-Written by Robert O’ Doherty
After watching The Invisible Man just a couple of days ago and loving it, I decided to check out Frankenstein to see if director James Whale could once again impress me. Most of us know the story of Frankenstein, but how many of us have actually watched the 1931 film? Before seeing this monster picture, I knew the general gist of this flick, even down to the famous quote, ”It’s alive, It’s alive”.
Frankenstein opens with Edward Van Skoan (a common face in Universal horror), who gives us a warning. He explains (not looking at the camera, but an audience) that what we’re about to watch could shock and horrify us. I bet back in that era it was really effective, especially when the credits don’t even list the actor who played the Monster.
When you hear the name, Frankenstein, you think of a large, slow, reanimated corpse with that dead-like stare. But, if you watch the movie, you’ll learn that Frankenstein is the scientist, not the monster. Henry Frankenstein (Colin Clive) is a young scientist who comes from a wealthy background and is engaged to Elizabeth (Mae Clarke), but none of that matters to Henry as his number of objective is to finish his ground-breaking experiment; collecting different parts of the dead and reforming them into a new living being.
Of course the people close to him question his insanity, but he proves his experiment works when the Monster (Boris Karloff) comes to life. The scene is a classic one. The fingers from the Monster start moving and Frankenstein gets absorbed into the achieving moment by shouting ”It’s alive, it’s alive”. Clive’s performance in the first half is absolutely brilliant, especially when you get a close-up of his face – there’s not much expression, but at the same time you can instantly read the character. Unfortunately, the highlight to this character gets swept under the rug once he decides to get rid of the Monster, which makes no sense as it only killed Henry’s assistant, Fritz (Dwight Frye), who was aggravating the newly awakened flesh by constantly waving fire at it for no reason than just to be an asshole. This sudden change in character is like flipping a switch and it doesn’t do Clive any favors.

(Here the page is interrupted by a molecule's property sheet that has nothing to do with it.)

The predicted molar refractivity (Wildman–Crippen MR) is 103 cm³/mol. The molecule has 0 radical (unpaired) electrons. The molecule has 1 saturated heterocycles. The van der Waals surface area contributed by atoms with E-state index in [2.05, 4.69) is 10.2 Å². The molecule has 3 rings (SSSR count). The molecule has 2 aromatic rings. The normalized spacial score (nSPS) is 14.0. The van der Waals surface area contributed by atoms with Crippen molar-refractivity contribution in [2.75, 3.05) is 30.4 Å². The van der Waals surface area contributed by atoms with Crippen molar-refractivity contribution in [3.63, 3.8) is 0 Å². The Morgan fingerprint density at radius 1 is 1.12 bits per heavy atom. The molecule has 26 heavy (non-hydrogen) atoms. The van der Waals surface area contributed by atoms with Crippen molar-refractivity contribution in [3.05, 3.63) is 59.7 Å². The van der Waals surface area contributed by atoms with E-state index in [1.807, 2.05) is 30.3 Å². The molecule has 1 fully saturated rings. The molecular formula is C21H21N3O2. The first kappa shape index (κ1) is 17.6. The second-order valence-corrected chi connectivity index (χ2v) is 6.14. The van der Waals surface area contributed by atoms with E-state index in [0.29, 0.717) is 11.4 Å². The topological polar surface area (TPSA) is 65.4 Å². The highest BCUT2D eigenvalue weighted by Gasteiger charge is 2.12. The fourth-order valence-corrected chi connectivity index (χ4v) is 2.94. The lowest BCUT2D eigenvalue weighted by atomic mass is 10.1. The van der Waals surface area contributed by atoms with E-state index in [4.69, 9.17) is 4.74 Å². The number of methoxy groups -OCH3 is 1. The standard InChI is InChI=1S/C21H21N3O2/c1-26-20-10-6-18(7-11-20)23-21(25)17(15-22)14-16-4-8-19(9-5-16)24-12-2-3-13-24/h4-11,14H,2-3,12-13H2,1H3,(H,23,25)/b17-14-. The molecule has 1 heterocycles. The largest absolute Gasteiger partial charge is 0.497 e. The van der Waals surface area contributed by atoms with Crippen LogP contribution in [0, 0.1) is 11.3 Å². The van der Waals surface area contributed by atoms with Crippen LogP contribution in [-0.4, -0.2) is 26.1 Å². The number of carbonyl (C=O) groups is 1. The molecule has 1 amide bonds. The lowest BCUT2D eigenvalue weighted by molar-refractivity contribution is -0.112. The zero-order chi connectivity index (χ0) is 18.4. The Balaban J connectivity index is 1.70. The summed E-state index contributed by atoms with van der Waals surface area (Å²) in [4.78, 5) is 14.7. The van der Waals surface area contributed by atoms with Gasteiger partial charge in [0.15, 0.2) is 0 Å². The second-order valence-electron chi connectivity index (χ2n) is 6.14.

Karloff, of course is perfectly fitted as the Monster. When we first lay eyes on him, you don’t expect it because Frankstein delivers some dialog that suggests we may have to wait another while before we see the hideous creature. Even the Monster’s entrance is a rememberable one, as he walks in backwards, slowly turning to reveal the outstanding make-up job. The newly born Monster is dumb as a brick, but seeks companionship. Later in the movie, when the creature escapes, it comes across a little girl playing by the lake with her cat. The Monster plays with her; the scene is wonderful, but ends when the big lug mistakenly drowns her. Later on, the father walks through the village in a gaze, with his deceased daughter in arms. It’s a heart-breaking moment and one that caused a lot of up roar during the time, as well as other scenes that were removed. Everything wasn’t restored back to the motion picture fully until 1999.
The rest of the film consists of Henry and Elizabeth trying to get their wedding together, but once the town folk lay eyes on the dead girl, the hunt for the Monster is on.
The final moments takes place at a mill, where creator has been capture by it’s creation. The Monster hurls Henry off the mill, hitting a vane on the way down (OUCH!) and finally hits the ground below. Originally, this was meant to be his death, but Universal wanted a happy ending, which was a stupid move. Henry created the Monster and should’ve died with it.
Frankenstein has inspired so many media outlets, it’s impossible to ignore this classic – sure it switches gears half-way through and some stuff is questionable in terms of character choices, but I’d give this one a watch, it short and you’ll be captivated with the stuff this flick tried to get away with in the 30’s.